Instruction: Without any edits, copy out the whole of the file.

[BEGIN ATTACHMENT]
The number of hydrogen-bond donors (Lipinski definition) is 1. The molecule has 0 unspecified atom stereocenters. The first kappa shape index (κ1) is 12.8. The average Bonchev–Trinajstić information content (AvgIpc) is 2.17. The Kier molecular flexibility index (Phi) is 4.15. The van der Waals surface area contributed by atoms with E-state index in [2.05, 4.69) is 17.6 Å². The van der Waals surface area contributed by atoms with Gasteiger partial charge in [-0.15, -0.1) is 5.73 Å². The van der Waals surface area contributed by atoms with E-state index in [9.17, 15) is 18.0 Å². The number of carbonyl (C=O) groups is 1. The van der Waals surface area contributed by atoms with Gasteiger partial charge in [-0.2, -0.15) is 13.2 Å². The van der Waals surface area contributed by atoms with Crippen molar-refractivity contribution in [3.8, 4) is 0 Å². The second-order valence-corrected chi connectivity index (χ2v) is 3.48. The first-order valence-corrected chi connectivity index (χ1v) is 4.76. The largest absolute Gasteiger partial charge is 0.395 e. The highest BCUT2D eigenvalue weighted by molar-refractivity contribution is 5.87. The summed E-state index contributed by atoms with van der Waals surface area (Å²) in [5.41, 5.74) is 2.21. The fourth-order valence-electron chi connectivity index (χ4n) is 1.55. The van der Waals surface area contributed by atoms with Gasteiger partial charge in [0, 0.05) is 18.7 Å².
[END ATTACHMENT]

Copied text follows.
The number of hydrogen-bond donors (Lipinski definition) is 1. The molecule has 0 unspecified atom stereocenters. The first kappa shape index (κ1) is 12.8. The average Bonchev–Trinajstić information content (AvgIpc) is 2.17. The Kier molecular flexibility index (Phi) is 4.15. The van der Waals surface area contributed by atoms with E-state index in [2.05, 4.69) is 17.6 Å². The van der Waals surface area contributed by atoms with Gasteiger partial charge in [-0.15, -0.1) is 5.73 Å². The van der Waals surface area contributed by atoms with E-state index in [9.17, 15) is 18.0 Å². The number of carbonyl (C=O) groups is 1. The van der Waals surface area contributed by atoms with Gasteiger partial charge in [-0.2, -0.15) is 13.2 Å². The van der Waals surface area contributed by atoms with Crippen molar-refractivity contribution in [3.8, 4) is 0 Å². The second-order valence-corrected chi connectivity index (χ2v) is 3.48. The first-order valence-corrected chi connectivity index (χ1v) is 4.76. The largest absolute Gasteiger partial charge is 0.395 e. The highest BCUT2D eigenvalue weighted by molar-refractivity contribution is 5.87. The summed E-state index contributed by atoms with van der Waals surface area (Å²) in [5.41, 5.74) is 2.21. The fourth-order valence-electron chi connectivity index (χ4n) is 1.55. The van der Waals surface area contributed by atoms with Gasteiger partial charge in [0, 0.05) is 18.7 Å².